Monday, 26 September 2011
Silver Threads among the......lead. Yet another Felicia and Robin prequel
Silver threads among the….lead.
When your client drops dead during the time that he is resting from having a sitting it is extremely disconcerting to say the least.
Signor d’Agnolo was a nice old man who had asked for a painting of himself for posterity since his silversmithing business had done extremely well; he provided threads of silver to the Arte della Seta, the guild of silkworkers to weave them, as they do gold threads, in their brocades and tissues, and for the Arte della Lana, the guild of woollen manufacturers who used such threads in cloth-of-silver, often woven in with threads dyed that richest of blues, Alessandrine to produce an effect like moonlight on a lake at night.
My master and I had been glad to do the portrait because we were low on funds – my master had but recently been maintaining a very expensive mistress whom I disliked more than usual – and having the chance to live in at Signor d’Agnolo’s country villa meant we did not have to pay the bills for day to day living. He set a good table too, so we were eating better than we did even when we were in funds, and though my master teases me for my fondness for my food, he should recall that I am growing and must needs fuel the growth.
We were told of the death when Signor d’Agnolo’s man, Bartolomeo, came howling through the house like the angel of death himself, tearing at his clothes and hair.
My master reached surreptitiously for a pen-cil and I stood on his foot. The poor fellow did not deserve to turn up in a painting as one of the afflicted whose devils were cast into the Gaderine swine.
“Censorious little shrew” said my master without rancour.
Perhaps it would be a good point at which to describe the other members of Signor d’Agnolo’s household.
The Signora d’Agnolo was a recent acquisition and I use the term advisedly. Tancia d’Agnolo was definitely of the class of fogattini, the small-hatted ones which is to say the insignificant; being the child of a shoemaker. Her husband had not only waived a dowry to possess such a beautiful, if not very clever, bride as his second wife, but had settled a considerable sum on her father. Tancia was happy enough with the bargain, which being so there is not a shoemaker in the land who would not jump at such a suggestion, for everyone knows that shoemakers are always having to live on credit, since nobody ever pays his shoemaker unless he has to.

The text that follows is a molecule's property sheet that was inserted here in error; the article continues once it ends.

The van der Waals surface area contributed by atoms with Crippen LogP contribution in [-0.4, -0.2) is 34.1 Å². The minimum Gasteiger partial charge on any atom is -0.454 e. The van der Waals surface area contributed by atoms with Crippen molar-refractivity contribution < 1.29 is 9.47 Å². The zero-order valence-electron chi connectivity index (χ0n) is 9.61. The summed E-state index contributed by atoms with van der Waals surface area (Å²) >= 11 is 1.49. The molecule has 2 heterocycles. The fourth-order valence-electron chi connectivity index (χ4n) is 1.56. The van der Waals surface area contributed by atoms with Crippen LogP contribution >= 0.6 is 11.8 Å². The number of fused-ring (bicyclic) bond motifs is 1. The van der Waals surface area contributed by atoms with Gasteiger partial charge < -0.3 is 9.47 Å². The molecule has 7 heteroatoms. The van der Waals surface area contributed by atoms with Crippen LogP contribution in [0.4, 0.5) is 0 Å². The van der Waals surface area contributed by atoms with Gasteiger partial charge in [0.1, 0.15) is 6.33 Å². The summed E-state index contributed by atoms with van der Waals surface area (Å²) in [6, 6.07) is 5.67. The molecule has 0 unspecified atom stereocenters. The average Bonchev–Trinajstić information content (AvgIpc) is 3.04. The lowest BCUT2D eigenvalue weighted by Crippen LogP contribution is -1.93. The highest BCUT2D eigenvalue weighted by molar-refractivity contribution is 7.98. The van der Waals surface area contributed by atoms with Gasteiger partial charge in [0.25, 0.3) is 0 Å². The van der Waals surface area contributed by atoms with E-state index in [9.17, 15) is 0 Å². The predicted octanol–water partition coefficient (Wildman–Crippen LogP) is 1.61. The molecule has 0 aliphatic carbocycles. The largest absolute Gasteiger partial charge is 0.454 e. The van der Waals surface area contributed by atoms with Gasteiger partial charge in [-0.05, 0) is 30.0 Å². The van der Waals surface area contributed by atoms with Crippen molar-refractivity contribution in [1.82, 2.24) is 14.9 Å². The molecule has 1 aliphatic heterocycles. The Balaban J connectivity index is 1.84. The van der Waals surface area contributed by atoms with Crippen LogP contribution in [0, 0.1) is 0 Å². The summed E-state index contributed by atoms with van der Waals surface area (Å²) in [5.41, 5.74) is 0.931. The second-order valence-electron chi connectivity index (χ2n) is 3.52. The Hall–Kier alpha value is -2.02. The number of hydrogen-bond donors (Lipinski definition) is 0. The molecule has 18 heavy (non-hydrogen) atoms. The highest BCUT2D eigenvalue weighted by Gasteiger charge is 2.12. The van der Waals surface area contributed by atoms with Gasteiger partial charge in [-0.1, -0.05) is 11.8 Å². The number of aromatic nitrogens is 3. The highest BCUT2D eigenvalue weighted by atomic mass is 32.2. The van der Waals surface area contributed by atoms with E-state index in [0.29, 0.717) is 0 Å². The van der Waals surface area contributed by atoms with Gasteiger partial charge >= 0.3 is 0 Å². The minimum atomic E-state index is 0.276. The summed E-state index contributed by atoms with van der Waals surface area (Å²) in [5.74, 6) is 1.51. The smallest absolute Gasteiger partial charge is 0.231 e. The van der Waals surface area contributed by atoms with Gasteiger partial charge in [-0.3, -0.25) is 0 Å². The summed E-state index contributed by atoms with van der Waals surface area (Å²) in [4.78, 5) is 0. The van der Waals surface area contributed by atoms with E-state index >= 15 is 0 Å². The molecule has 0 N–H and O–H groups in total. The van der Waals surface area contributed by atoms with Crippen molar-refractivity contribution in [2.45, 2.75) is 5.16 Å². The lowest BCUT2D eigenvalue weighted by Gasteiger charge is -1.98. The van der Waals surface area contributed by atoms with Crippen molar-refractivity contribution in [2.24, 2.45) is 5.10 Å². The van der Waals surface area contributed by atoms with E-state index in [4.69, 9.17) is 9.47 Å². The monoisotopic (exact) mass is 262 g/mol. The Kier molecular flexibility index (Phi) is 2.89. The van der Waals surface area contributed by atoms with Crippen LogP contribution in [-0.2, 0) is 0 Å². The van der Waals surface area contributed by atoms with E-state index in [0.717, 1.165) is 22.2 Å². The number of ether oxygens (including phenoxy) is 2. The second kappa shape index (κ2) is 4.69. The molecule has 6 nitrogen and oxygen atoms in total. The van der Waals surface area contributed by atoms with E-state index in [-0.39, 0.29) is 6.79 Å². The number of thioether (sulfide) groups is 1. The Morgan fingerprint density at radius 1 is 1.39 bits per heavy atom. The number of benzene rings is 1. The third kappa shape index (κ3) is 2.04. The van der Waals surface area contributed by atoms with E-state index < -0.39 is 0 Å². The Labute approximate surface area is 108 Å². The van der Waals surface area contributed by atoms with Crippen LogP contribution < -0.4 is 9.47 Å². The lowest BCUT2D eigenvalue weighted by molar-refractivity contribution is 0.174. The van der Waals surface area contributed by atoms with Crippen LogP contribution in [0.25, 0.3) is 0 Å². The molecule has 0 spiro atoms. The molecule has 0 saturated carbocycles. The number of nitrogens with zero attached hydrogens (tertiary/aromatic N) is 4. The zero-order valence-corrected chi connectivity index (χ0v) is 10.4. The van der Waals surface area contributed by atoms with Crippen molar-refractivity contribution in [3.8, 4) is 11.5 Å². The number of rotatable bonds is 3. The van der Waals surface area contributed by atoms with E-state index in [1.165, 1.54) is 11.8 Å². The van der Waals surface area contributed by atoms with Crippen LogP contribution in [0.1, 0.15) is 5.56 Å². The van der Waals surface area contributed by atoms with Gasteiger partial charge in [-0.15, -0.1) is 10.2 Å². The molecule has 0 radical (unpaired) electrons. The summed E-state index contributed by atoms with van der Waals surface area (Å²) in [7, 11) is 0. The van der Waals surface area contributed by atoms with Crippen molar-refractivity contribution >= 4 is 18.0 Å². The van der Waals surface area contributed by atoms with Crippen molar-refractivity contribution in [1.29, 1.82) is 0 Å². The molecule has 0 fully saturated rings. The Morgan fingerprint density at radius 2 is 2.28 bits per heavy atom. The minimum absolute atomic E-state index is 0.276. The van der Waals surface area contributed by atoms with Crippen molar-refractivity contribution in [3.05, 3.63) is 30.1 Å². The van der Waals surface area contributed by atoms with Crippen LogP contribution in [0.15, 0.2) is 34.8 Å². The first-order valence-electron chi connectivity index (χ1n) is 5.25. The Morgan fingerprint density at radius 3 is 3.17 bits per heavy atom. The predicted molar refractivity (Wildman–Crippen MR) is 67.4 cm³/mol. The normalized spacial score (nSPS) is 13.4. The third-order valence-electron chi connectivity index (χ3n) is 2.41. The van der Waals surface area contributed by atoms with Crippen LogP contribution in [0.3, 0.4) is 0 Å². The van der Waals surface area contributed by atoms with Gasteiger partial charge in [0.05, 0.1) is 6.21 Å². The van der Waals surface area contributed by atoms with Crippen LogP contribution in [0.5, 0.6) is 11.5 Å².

I will say that it is one of the more attractive things about my master that he pays in advance and in full any sum owed to our shoemaker who considers my master little short of the angel he would resemble if one did not take the aquiline nose into account.
Tancia was not of course held in high regard by Signor d’Agnolo’s two sons, Giovanni and Leonardo. They were twins whose birth together with the third son who had died had cost the life of their mother, and each as different to the other as two beings could be, belying the idea that twins were always as alike in personality as in looks. Giovanni was apparently the older by some half an hour, and was the good looking one, with smouldering eyes that a lot of girls found irresistible. I thought he looked sulky myself but then I am not really old enough to get stupid about young men. He liked being wealthy and spent the allowance his father made him as soon as it was in his hands; and he was not so good a worker in his father’s workshops that he was like to earn a bonus ever either; though his flights of imagination in the matter of making decorative beads and spangles for clothing pleased his father mightily. Leonardo on the other hand was a hard working young man, diligent and patient and without a single spark of originality or imagination in his body. He put in twice as much effort in the workshop as Giovanni and gave his father all that he could. Both youths were seventeen and might expect to have their papers of release from apprenticeship within the next year when they might choose to leave their father to set up on their own or seek work with another master.